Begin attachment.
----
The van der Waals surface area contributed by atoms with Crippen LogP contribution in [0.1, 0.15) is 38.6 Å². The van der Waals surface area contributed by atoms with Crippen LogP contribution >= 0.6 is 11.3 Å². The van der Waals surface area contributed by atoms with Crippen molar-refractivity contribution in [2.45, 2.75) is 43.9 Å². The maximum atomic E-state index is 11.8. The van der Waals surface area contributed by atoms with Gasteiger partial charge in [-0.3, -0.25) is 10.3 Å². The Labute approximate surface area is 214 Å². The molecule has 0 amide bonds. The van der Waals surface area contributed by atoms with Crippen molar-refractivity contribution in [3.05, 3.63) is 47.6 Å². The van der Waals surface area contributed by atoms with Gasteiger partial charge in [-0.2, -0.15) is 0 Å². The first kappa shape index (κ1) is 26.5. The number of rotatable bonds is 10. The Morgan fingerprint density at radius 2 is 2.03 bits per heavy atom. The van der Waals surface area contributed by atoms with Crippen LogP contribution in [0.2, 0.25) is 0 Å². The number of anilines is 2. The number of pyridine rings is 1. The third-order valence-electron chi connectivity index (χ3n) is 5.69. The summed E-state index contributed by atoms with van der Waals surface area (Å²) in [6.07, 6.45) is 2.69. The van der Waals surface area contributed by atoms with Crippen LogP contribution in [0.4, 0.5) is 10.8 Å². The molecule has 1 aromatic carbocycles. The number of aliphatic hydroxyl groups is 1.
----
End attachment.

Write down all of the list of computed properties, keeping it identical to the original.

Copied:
The van der Waals surface area contributed by atoms with Crippen LogP contribution in [0.1, 0.15) is 38.6 Å². The van der Waals surface area contributed by atoms with Crippen LogP contribution >= 0.6 is 11.3 Å². The van der Waals surface area contributed by atoms with Crippen molar-refractivity contribution in [2.45, 2.75) is 43.9 Å². The maximum atomic E-state index is 11.8. The van der Waals surface area contributed by atoms with Gasteiger partial charge in [-0.3, -0.25) is 10.3 Å². The Labute approximate surface area is 214 Å². The molecule has 0 amide bonds. The van der Waals surface area contributed by atoms with Crippen molar-refractivity contribution in [3.05, 3.63) is 47.6 Å². The van der Waals surface area contributed by atoms with Gasteiger partial charge in [-0.2, -0.15) is 0 Å². The first kappa shape index (κ1) is 26.5. The number of rotatable bonds is 10. The Morgan fingerprint density at radius 2 is 2.03 bits per heavy atom. The van der Waals surface area contributed by atoms with Crippen LogP contribution in [0.2, 0.25) is 0 Å². The number of anilines is 2. The number of pyridine rings is 1. The third-order valence-electron chi connectivity index (χ3n) is 5.69. The summed E-state index contributed by atoms with van der Waals surface area (Å²) in [6.07, 6.45) is 2.69. The van der Waals surface area contributed by atoms with Crippen LogP contribution in [0.4, 0.5) is 10.8 Å². The molecule has 1 aromatic carbocycles. The number of aliphatic hydroxyl groups is 1.